Noel Brady Artist

With a background in architecture Noel is interested trans-disciplinary art with a particular focus on sculptural and land art. He has also worked in 2D paintings prints and photography.

Temple of the Laugh (1994) The Temple of the Laugh was a response to an international call for entries to address the esoteric idea of a temple that honoured laughter.  The sponsoring agency ‘The End’, located in Los Angeles, set about curating an international exhibition of imaginary works designed to respond to this theme.   This work hinged on a singular inspiration; the lyric ‘Saying, laughing and crying, You know it’s the same release,’ from People’s Parties Joni Mitchell (1974).





Fig 1 Temple of the Laugh – Site Plan
Fig 2 Temple of the Laugh – ‘The Temple’
Fig 3 Temple of the Laugh – ‘Court of Sorrows’

Dissemination and Critical Reception

The jury consisted of Thom Mayne, Wolf Prix, Eric Owen Moss and Arthur Ericsson.  Following the first stage I was invited to send a model for inclusion in the international exhibition in Los Angeles.

Exhibition

Selected for exhibition, Temple of Laughter Competition Los Angeles 13 – 31 May 1994

Conference Presentation Brady, N (2018), ‘Inside Out’, Res Publica, QUB, Belfast, 25 – 26 January 2018

Fig 4 Memorial – View

Memorial To The Victims Of Abuse While In Residential Care (2012) My entry into the international competition for the Memorial To The Victims Of Abuse While In Residential Care (2012) was one of five finalists.  The international competition was organised to choose a suitable memorial as part of a recommended legacy settlement to victims and to publicly atone for the damage caused by the state to generations of Irish citizens.  The official competition conditions facilitated the creation of alternative means of memorialisation had attracted 32 submissions from Irish and International Architects and Artists.

Fig 5 – Memorial – Maquette

Dissemination and Critical Reception

All five finalists were chosen for a special exhibited at the DARC space architectural gallery in Dublin.  The original jury report has not been issued as, according to the organisers, the process remains open.

Exhibition

Memorial To The Victims Of Abuse While In Residential Care (2012) DARC Space Architecture Gallery, Dublin, April-July 2012.

Publications Brady, N. (2014) The Impossible Memorial Dublin, 12 Publishers, Dublin.

WWI Washington Memorial (2015) The WWI Washington Memorial was an opportunity to utilise narrative and poetry as a device to convey the memory of a haunted, stark landscape of memory.  It included figurative pieces within an abstract landscape and sculptural strategies.  This competition entry was a variation on the theme of constructed landscape.  The design proposed stripping back Pershing Park to the bone, as a clearing among trees.  A new fractured ground was proposed at the centre consisting of granite blocks with grave-like proportions at different elevations. On this ground, 12 marble statues were proposed of infantry marching towards the front alongside tall oxidised steel trees which represented the destruction of the world.

Fig 6 WWI Memorial – Maquette showing the fractured landscape with denuded trees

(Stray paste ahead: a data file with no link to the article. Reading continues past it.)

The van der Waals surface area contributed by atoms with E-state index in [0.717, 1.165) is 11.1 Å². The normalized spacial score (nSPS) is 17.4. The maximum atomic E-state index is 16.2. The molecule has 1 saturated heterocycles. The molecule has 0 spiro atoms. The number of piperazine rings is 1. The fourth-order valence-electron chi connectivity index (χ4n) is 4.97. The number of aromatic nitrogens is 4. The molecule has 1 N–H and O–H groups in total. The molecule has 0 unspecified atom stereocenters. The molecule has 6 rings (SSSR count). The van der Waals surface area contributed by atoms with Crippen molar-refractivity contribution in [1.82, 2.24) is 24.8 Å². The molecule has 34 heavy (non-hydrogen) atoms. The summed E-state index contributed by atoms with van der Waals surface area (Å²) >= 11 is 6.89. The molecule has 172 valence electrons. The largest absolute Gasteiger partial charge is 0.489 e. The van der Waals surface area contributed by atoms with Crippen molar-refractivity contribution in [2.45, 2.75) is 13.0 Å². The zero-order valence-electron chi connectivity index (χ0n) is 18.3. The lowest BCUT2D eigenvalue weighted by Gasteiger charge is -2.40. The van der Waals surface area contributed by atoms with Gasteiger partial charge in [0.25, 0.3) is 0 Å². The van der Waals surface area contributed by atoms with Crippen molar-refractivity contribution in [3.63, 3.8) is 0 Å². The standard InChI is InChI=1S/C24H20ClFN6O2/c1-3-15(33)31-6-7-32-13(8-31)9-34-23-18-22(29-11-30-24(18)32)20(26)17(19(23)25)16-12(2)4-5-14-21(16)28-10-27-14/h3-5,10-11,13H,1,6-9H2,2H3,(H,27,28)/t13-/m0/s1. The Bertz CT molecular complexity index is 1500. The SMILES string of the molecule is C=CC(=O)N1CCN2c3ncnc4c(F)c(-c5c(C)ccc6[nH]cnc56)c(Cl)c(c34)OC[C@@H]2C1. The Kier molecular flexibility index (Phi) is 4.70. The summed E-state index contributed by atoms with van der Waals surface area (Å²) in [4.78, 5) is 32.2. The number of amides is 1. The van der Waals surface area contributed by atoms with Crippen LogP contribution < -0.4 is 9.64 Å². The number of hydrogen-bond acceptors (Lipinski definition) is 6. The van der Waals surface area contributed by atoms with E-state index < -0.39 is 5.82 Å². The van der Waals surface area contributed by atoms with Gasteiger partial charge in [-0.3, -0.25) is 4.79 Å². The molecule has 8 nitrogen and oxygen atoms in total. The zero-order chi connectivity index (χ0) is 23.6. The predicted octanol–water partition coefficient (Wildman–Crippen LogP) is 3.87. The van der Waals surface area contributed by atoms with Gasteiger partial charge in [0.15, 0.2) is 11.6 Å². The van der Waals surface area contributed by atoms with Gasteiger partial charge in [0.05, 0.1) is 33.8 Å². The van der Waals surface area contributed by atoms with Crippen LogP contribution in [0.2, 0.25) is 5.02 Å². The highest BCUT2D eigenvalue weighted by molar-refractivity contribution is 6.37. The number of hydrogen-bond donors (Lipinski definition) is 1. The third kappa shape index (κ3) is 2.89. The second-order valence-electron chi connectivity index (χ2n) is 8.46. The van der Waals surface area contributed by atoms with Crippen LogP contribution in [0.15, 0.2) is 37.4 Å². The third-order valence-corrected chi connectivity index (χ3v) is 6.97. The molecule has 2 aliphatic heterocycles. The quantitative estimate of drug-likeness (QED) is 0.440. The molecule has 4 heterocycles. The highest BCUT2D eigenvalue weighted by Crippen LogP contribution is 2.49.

Critical Reception

All 350 Stage 1 entries were published on the competition website and made available for public commentary. 

Exhibition

Stage 1 Online exhibition Exhibited in on-line catalogue WWI Memorial Washington Stage One submissions available at https://www.worldwar1centennial.org/index.php/stage-i-submissions-for-public-comment.html  [Accessed 9 January 2020].

Conference Presentation Brady, N (2018), ‘Inside Out’, Res Publica, QUB, Belfast, 25-26 January 2018.

Fig 7 WWI Memorial – Topography, Marble Soldier and Oxidised Trees

Horizon Series (2020) As part of an experiment into the use of armatures and devices, the horizon series was produced for the incognito Art Initiative in 2020. Though the methodology and technique is the same across each iteration the randomness is attributed to the different layering of paint and the specific qualities and quantities of distribution along a line.

Fig 8 Horizon A 150mm x 105mm

Fig 9 Horizon B 150mm x 105mm
Fig 10 Horizon C 150mm x 105mm

Bishop Lucey Park, Cork, Competition (2020) My entry (NJBA A+U) into the international competition for the repair, renewal and refurbishment of Bishop Lucey Park in Cork, is a work that closely resembles the idea of a work in the ‘expanded field’.  It takes the context as inspiration, or rather a hidden subterranean context of the ancient Burgage Plots.

Fig 11 – Bishop Lucey Park – Overview

Critical Reception

This entry was placed 3rd in the (international) competition which received 32 entries from Ireland and abroad.  The jury included, the Lord Mayor of Cork and four technical representatives of the local authority, and three independent architecture, landscape and urban design experts.  A detailed jury report has not been made available and the jury citation was brief in its assessment;

Jury Citation: ‘This is a scheme which superimposes a geometrical pattern on the site.  The genesis of this pattern is the burgage plot in plan and in section 3.6 meter high modular steel portals over-clad in timber and incorporating lighting.  This system provides architectonic order to the space.  Within this grid pattern public green spaces, paving areas, raised beds seating and the incorporation of Christchurch graveyard.  A café is introduced adjacent to the route on Tuckey Street. The judges were pleased to see a 3 dimensional grid concept explored.’

Exhibition

Due to COVID–19 restrictions there has not been an exhibition.

Publications

Competition Shortlist Architecture Ireland 312 July 2020 p.76 – 77

Fig 12 Bishop Lucey Park – Detailed View
Fig 13 – Bishop Lucey Park Fences